I thought I would post this here so it is available to share. Sorry it’s a bit long, a three-page document in Word. Our blog site explains about TLLP and contains all of the posts from the year including student work and teacher reflections.
TLLP FINAL REPORT JUNE 2009
(Each section below is in response to a question on a hard copy form. It was not available to complete online. Please visit our TLLP project blog at http://weblogtllp.edublogs.org)
Land of Lakes Senior Public School
92 Ontario Street, Burk’s Falls, ON P0A 1Y0
Near North District School Board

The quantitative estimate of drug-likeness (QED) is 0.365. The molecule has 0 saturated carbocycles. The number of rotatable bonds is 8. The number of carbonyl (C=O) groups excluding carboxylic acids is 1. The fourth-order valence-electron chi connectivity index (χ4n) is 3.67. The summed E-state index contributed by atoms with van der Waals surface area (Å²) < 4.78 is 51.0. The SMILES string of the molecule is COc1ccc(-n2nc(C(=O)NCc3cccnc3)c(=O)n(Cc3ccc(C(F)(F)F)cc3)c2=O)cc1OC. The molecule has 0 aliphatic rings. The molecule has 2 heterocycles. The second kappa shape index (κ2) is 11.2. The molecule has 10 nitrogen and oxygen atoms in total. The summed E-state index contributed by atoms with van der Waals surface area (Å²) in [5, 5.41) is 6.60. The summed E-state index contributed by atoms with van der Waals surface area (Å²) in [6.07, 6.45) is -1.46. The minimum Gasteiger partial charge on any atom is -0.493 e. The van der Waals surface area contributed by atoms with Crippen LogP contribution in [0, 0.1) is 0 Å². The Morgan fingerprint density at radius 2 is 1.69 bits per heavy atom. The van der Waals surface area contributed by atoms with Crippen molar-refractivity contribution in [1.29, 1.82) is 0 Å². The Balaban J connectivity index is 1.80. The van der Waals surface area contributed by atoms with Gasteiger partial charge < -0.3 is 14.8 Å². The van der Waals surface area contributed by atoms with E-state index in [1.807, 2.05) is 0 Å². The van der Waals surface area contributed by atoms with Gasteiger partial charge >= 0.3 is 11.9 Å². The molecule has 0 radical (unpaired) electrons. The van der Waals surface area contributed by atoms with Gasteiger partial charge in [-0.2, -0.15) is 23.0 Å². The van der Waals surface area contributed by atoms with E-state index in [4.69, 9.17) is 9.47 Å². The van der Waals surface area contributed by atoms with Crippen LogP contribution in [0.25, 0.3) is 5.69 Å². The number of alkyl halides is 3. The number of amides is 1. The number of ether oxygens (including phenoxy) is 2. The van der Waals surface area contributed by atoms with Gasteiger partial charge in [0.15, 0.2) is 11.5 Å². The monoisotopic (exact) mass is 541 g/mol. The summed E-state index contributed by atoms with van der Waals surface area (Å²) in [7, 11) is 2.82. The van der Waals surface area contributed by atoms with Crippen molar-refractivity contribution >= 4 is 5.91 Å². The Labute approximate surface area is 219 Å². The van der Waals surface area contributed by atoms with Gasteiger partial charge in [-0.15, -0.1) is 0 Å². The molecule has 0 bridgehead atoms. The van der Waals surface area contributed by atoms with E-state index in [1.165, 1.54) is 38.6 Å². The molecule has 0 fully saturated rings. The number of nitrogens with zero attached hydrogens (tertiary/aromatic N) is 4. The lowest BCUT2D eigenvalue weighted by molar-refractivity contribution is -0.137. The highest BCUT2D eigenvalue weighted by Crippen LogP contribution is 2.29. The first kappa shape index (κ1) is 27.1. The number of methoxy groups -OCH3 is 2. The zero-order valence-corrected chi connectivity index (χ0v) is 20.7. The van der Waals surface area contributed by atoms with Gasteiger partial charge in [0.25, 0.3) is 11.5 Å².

Our project planned to address both student learning and teacher learning and leadership. The original plan was weighted more towards student achievement, but as the study progressed the balance edged towards educators. Here are a few of our key goals: to facilitate student success and enthusiasm by using instructional strategies which connect to the student’s media-immersed lives, with a focus on blogging; to broaden teachers’ professional knowledge of technology and its uses in the classroom; to improve teaching practice, personal growth and confidence in use of technology. We felt that we became leaders within our board, as the first school staff to implement the broad use of blogs in the classroom.